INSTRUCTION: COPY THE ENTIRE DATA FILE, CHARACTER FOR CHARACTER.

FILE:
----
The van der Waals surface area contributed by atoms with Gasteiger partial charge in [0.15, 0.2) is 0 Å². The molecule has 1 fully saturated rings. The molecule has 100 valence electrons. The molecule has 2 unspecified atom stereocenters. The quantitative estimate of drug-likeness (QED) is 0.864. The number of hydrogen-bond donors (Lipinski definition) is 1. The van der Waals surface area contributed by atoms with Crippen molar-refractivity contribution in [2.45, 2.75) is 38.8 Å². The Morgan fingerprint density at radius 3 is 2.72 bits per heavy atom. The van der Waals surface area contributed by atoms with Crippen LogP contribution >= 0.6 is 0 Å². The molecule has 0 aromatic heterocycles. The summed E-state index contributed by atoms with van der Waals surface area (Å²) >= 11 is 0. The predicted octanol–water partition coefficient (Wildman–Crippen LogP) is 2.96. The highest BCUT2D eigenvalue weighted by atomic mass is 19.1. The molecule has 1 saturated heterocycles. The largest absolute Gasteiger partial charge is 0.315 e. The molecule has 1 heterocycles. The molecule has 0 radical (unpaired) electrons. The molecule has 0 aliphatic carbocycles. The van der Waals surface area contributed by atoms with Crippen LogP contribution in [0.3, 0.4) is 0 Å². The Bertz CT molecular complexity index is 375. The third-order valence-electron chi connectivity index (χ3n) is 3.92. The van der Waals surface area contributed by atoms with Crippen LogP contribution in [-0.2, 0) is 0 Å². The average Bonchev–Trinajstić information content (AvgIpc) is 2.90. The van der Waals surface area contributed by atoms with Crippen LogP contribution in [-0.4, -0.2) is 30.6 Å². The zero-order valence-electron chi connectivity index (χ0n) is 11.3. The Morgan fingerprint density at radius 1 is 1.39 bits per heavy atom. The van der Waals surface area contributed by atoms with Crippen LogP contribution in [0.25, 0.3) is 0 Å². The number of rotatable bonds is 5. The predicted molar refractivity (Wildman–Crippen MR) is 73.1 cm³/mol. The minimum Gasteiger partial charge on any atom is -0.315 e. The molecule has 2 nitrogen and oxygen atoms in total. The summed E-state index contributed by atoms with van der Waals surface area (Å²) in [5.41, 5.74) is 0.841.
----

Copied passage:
The van der Waals surface area contributed by atoms with Gasteiger partial charge in [0.15, 0.2) is 0 Å². The molecule has 1 fully saturated rings. The molecule has 100 valence electrons. The molecule has 2 unspecified atom stereocenters. The quantitative estimate of drug-likeness (QED) is 0.864. The number of hydrogen-bond donors (Lipinski definition) is 1. The van der Waals surface area contributed by atoms with Crippen molar-refractivity contribution in [2.45, 2.75) is 38.8 Å². The Morgan fingerprint density at radius 3 is 2.72 bits per heavy atom. The van der Waals surface area contributed by atoms with Crippen LogP contribution >= 0.6 is 0 Å². The molecule has 0 aromatic heterocycles. The summed E-state index contributed by atoms with van der Waals surface area (Å²) >= 11 is 0. The predicted octanol–water partition coefficient (Wildman–Crippen LogP) is 2.96. The highest BCUT2D eigenvalue weighted by atomic mass is 19.1. The molecule has 1 saturated heterocycles. The largest absolute Gasteiger partial charge is 0.315 e. The molecule has 1 heterocycles. The molecule has 0 radical (unpaired) electrons. The molecule has 0 aliphatic carbocycles. The van der Waals surface area contributed by atoms with Crippen LogP contribution in [0.3, 0.4) is 0 Å². The Bertz CT molecular complexity index is 375. The third-order valence-electron chi connectivity index (χ3n) is 3.92. The van der Waals surface area contributed by atoms with Crippen LogP contribution in [-0.2, 0) is 0 Å². The average Bonchev–Trinajstić information content (AvgIpc) is 2.90. The van der Waals surface area contributed by atoms with Crippen LogP contribution in [-0.4, -0.2) is 30.6 Å². The zero-order valence-electron chi connectivity index (χ0n) is 11.3. The Morgan fingerprint density at radius 1 is 1.39 bits per heavy atom. The van der Waals surface area contributed by atoms with Crippen LogP contribution in [0.25, 0.3) is 0 Å². The number of rotatable bonds is 5. The predicted molar refractivity (Wildman–Crippen MR) is 73.1 cm³/mol. The minimum Gasteiger partial charge on any atom is -0.315 e. The molecule has 2 nitrogen and oxygen atoms in total. The summed E-state index contributed by atoms with van der Waals surface area (Å²) in [5.41, 5.74) is 0.841.